"We feel that they have taken our freedom to express ourselves," said Marisela Gaye, an insurance worker who was waiting earlier in the day to sign in Plaza Francia in eastern Caracas.

A popular opposition rallying ground, the plaza was filled with people waiting to add their names to the lists. Many dressed up their babies in the red, yellow and blue of Venezuela's national flag and brought dogs wearing sweaters with the same design. The crowd frequently broke into chants of "It's going to fall, it's going to fall, the government is going to fall!"

But Chavez claimed victory over his foes after they agreed to ease the two-month strike - already waning - to protect businesses from bankruptcy. Those that remained closed - including factories, malls and franchise restaurants - were expected to open this week for restricted hours, strike leaders said.

"They have the 'F' of failure on their foreheads," Chavez said. "Today we crown the victory and continue with an offensive strategy."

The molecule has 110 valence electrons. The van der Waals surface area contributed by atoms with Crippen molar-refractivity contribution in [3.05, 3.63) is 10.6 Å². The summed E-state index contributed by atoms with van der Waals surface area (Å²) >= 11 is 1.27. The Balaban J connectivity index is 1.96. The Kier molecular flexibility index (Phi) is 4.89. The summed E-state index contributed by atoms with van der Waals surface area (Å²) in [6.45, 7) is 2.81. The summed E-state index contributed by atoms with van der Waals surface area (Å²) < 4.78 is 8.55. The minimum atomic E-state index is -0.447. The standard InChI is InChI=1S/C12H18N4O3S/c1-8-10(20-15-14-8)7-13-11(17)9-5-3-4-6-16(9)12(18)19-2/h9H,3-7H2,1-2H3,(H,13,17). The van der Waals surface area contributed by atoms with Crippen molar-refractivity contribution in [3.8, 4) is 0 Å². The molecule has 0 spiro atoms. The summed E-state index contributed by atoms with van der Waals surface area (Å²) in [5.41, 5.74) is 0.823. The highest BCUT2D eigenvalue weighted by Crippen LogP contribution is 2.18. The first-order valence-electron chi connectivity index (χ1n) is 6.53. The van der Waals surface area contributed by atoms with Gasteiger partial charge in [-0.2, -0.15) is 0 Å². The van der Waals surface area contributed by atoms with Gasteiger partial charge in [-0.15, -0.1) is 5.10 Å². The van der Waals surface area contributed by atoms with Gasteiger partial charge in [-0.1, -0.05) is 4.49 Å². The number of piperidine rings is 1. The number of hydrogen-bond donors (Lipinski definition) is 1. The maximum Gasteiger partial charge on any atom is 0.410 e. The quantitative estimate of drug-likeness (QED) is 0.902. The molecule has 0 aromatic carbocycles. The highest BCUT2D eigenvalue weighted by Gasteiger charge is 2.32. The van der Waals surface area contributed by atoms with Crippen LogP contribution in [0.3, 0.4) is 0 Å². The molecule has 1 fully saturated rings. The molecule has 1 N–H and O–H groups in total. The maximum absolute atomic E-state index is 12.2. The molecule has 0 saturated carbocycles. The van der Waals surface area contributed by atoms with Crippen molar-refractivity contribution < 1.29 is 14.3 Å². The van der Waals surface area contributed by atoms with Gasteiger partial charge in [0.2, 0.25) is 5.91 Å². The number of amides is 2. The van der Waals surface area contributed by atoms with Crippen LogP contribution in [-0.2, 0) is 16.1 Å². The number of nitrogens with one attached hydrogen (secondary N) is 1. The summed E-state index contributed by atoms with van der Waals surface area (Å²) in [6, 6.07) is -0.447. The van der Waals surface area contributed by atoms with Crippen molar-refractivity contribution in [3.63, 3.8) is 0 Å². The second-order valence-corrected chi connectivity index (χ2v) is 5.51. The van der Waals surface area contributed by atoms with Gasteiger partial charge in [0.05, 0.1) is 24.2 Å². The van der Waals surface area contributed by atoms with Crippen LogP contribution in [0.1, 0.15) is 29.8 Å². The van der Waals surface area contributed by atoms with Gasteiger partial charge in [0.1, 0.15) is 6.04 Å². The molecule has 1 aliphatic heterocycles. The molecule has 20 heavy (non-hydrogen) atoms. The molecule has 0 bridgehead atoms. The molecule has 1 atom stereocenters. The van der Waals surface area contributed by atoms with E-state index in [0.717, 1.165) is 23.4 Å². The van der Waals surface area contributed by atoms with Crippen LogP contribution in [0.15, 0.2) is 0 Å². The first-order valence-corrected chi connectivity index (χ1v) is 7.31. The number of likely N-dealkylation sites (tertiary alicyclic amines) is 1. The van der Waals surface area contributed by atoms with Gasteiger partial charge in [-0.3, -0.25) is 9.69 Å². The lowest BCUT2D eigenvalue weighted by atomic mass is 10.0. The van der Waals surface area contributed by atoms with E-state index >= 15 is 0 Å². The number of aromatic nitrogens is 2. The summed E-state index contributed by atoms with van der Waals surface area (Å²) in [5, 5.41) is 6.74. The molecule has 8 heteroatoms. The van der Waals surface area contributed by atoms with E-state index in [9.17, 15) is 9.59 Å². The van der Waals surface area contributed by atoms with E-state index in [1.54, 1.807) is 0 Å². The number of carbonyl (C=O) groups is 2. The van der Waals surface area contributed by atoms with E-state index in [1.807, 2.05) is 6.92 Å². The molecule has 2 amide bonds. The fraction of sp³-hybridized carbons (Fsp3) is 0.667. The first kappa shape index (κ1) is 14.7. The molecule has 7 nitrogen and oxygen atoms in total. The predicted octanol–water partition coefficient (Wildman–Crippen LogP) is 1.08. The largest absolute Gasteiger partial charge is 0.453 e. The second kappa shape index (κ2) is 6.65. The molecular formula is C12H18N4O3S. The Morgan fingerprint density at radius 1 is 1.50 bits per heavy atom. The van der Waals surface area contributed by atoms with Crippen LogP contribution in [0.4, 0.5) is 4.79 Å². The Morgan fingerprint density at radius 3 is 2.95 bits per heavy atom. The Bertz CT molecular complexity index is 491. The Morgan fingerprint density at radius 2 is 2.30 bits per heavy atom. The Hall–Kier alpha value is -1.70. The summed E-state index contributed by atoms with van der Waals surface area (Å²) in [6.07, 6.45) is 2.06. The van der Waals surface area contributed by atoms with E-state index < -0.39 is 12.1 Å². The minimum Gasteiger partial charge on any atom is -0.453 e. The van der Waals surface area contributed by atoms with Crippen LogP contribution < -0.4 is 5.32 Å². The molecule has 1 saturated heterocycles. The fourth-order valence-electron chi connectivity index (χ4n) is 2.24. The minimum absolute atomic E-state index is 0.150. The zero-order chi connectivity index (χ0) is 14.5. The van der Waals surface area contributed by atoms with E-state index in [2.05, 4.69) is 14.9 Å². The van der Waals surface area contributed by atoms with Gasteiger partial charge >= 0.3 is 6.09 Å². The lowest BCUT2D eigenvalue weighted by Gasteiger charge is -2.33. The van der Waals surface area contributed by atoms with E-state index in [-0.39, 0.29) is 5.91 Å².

Labeling his opponents as "coup plotters, fascists and terrorists," Chavez said strike leaders would pay for the economic damage suffered by the nation. "They can't remain unpunished. ... They must go to prison," he said.

The strike will continue where it has hurt the most: the oil industry. Oil provides half of government income and over 70 percent of foreign exchange, and the oil strike has cost over US$4 billion, the government estimates.

As many as 35,000 of the industry's 40,000 workers joined the strike. Most have returned to work, the government says. Chavez has fired more than 5,000 others.